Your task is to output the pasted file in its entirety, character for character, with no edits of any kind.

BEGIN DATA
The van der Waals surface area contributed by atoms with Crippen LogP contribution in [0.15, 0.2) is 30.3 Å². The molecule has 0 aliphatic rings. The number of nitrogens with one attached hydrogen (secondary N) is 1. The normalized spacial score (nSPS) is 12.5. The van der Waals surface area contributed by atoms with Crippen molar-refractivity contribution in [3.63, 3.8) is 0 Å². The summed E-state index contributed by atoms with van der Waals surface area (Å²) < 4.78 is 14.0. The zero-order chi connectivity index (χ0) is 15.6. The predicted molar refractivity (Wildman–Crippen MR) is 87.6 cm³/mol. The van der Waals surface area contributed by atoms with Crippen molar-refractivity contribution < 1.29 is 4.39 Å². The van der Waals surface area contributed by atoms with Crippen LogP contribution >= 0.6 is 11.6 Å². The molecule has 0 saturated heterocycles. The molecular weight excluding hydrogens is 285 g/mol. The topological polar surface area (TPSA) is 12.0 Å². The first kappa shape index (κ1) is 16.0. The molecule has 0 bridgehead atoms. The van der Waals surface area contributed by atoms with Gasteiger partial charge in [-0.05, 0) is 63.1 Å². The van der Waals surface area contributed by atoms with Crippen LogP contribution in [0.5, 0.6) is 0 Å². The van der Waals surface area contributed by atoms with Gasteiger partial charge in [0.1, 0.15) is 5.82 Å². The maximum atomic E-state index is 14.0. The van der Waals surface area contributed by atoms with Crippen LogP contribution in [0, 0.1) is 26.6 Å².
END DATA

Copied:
The van der Waals surface area contributed by atoms with Crippen LogP contribution in [0.15, 0.2) is 30.3 Å². The molecule has 0 aliphatic rings. The number of nitrogens with one attached hydrogen (secondary N) is 1. The normalized spacial score (nSPS) is 12.5. The van der Waals surface area contributed by atoms with Crippen molar-refractivity contribution in [3.63, 3.8) is 0 Å². The summed E-state index contributed by atoms with van der Waals surface area (Å²) < 4.78 is 14.0. The zero-order chi connectivity index (χ0) is 15.6. The predicted molar refractivity (Wildman–Crippen MR) is 87.6 cm³/mol. The van der Waals surface area contributed by atoms with Crippen molar-refractivity contribution < 1.29 is 4.39 Å². The van der Waals surface area contributed by atoms with Crippen LogP contribution >= 0.6 is 11.6 Å². The molecule has 0 saturated heterocycles. The molecular weight excluding hydrogens is 285 g/mol. The topological polar surface area (TPSA) is 12.0 Å². The first kappa shape index (κ1) is 16.0. The molecule has 0 bridgehead atoms. The van der Waals surface area contributed by atoms with Gasteiger partial charge in [-0.05, 0) is 63.1 Å². The van der Waals surface area contributed by atoms with Crippen LogP contribution in [0.5, 0.6) is 0 Å². The van der Waals surface area contributed by atoms with Gasteiger partial charge in [0.1, 0.15) is 5.82 Å². The maximum atomic E-state index is 14.0. The van der Waals surface area contributed by atoms with Crippen LogP contribution in [0, 0.1) is 26.6 Å².